The classic automotive industry is dead. At least it is no longer the opinion leader. Considering its multi-billion losses everywhere, bankruptcies, partial spin-offs and emergency mergers, it is not exactly a flourishing industry. Nor can lobbyists take it for granted anymore that they have an audience. On July 19, 2009 Joschka Fischer warned TV presenter Jörg Schönenborn on the political affairs channel Phoenix, about what could lie in store: "To date, the automotive industry is still the number 1 factor for Germany. However, we need to be extremely alert. We used to be strong in photo optics with brands such as Rolei, Leica and Agfa, and in consumer electronics with brands like Grundig, Telefunken, Loewe and Braun. All this is over. We now have to make damned sure we don't miss the boat."
In view of the imminent shortage of oil, nowadays no engine manufacturer would claim that classic gas or diesel vehicles are the future. In the luxury segment four instead of eight cylinders are already being developed everywhere. Hybrid engines are considered the upcoming model for the large class of mid-range cars. Yet they too consume oil. Although there is no clear answer to the question of how the additional demand for electrictiy is going to be met, electric engines are being championed as a serious alternative, at least for the compact and small car segment. As long as the 30 to 400 billion "Desertec" solar project and similar undertakings are not completed - and the completion of "Desertec" is forecast for 2050 - things do not look good for us. And we are well aware that in the long term photovoltaics will not provide the efficiency needed for future traction.
Paradigm shift in the passenger compartment
As such the question is not so much how we can optimize the motorization of individual transport - for, with regard to a global view on energy, this is in many cases based on the method of shifting things back and forth. It is merely a redistribution, while overall energy requirements remain the same. Therefore the paradigm shift will have to happen in the passenger, not the engine compartment. In future, a significantly higher number of people will have to travel with the same or a far more efficient engine. What will ultimately make a difference is the number of passengers. The calculation is very straightforward: In the case of a vehicle that emits 120 grams of CO2, one passenger would be responsible for 120 grams while in the case of four passengers each would only cause 30 grams of emissions. In this way you can reduce CO2 emissions by 75%. Therefore, the long-term solution is not going to be the Smart2Go principle, whereby a single person uses a small rented vehicle, but intelligent group mobility managed through state-of-the-art telecommunications and accounting systems.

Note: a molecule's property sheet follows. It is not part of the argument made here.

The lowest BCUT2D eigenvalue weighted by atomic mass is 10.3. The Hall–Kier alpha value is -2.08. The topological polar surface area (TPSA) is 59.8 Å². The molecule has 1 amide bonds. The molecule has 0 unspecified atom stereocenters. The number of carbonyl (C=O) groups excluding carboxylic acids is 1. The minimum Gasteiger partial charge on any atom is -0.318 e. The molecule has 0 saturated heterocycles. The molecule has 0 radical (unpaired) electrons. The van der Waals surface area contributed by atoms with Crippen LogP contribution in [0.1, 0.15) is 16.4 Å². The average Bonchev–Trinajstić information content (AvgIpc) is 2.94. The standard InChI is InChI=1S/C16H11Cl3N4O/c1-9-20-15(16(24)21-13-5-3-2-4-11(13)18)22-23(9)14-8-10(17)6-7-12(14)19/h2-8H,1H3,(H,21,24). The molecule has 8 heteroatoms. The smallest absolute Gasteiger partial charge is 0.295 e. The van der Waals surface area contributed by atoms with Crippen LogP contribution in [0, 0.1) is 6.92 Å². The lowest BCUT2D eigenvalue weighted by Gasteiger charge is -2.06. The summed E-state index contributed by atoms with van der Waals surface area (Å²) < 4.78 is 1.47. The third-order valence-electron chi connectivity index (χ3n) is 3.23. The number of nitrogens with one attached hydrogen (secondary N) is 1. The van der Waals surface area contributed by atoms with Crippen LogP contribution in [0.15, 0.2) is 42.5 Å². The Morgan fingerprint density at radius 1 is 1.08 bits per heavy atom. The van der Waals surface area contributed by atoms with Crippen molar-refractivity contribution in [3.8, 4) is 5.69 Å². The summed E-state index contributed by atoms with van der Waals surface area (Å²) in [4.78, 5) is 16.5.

This has an impact on the question of design. In a sector where - despite claims to the contrary - attention was paid to little more thanstyling and branding, where several manufacturers simply presented identical concepts differently, there is now an almost infinite amount of entirely new solutions emerging. Particularly where sustainable group transport is concerned.
Relieving inner cities
There is also the fact that intelligent use of group transport vehicles ensures that a vehicle is actually on the go. Used by one person according to his or her specific need for mobility only, many individual transport vehicles tend to be parked for a considerable part of their lives. Consequently, our cities and, particularly, our world's sidewalks and open spaces are clogged up with metal, which massively reduces quality of life.
The "Taxi - sustainable group transport systems" project by the Academy of Design in Offenbach (HfG), the Technical University in Istanbul (ITÜ) and the Design Academy ESDI in Rio de Janeiro presents astonishing solutions to this. The product designers in the faculties there assume "that in the fastest-growing centers, the major cities in the southern hemisphere, individual transport has effectively already come to a standstill", as the project partner Özlem Er from Istanbul, a city of more than 13 million inhabitants, soberly states. The figures of traffic planner Max Herry might help us to understand the extent of all this. According to his calculations the damage caused by traffic jams in Austria, a country of 8.5 million inhabitants, amounts to €10 million per year: "This figure also includes the loss of working hours, missed business meetings, delayed deliveries and increased environmental impact, for example through fine particles." On the other hand, the same societies are - for financial reasons and due to the enormous dynamism of their demographic development - often not able to establish adequate systems of local public transport.